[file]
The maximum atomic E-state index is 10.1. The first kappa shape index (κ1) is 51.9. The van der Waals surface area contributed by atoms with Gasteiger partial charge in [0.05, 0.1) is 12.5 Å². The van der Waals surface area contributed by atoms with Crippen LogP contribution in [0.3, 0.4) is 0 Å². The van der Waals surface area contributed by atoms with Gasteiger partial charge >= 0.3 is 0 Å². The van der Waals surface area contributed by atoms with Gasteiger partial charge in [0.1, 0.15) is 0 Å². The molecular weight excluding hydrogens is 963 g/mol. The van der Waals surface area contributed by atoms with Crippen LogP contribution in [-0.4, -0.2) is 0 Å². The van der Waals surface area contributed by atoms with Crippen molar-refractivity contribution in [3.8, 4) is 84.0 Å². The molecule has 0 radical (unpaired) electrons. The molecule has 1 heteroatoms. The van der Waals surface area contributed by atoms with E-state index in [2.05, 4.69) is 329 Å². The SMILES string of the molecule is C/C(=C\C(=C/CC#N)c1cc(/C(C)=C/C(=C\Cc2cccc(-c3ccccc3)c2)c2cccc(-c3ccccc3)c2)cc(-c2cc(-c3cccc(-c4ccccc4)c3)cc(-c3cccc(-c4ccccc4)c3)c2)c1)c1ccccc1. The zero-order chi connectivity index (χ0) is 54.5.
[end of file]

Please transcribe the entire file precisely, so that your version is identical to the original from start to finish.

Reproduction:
The maximum atomic E-state index is 10.1. The first kappa shape index (κ1) is 51.9. The van der Waals surface area contributed by atoms with Gasteiger partial charge in [0.05, 0.1) is 12.5 Å². The van der Waals surface area contributed by atoms with Crippen LogP contribution in [0.3, 0.4) is 0 Å². The van der Waals surface area contributed by atoms with Gasteiger partial charge >= 0.3 is 0 Å². The van der Waals surface area contributed by atoms with Gasteiger partial charge in [0.1, 0.15) is 0 Å². The molecular weight excluding hydrogens is 963 g/mol. The van der Waals surface area contributed by atoms with Crippen LogP contribution in [-0.4, -0.2) is 0 Å². The van der Waals surface area contributed by atoms with Crippen molar-refractivity contribution in [3.8, 4) is 84.0 Å². The molecule has 0 radical (unpaired) electrons. The molecule has 1 heteroatoms. The van der Waals surface area contributed by atoms with E-state index in [2.05, 4.69) is 329 Å². The SMILES string of the molecule is C/C(=C\C(=C/CC#N)c1cc(/C(C)=C/C(=C\Cc2cccc(-c3ccccc3)c2)c2cccc(-c3ccccc3)c2)cc(-c2cc(-c3cccc(-c4ccccc4)c3)cc(-c3cccc(-c4ccccc4)c3)c2)c1)c1ccccc1. The zero-order chi connectivity index (χ0) is 54.5.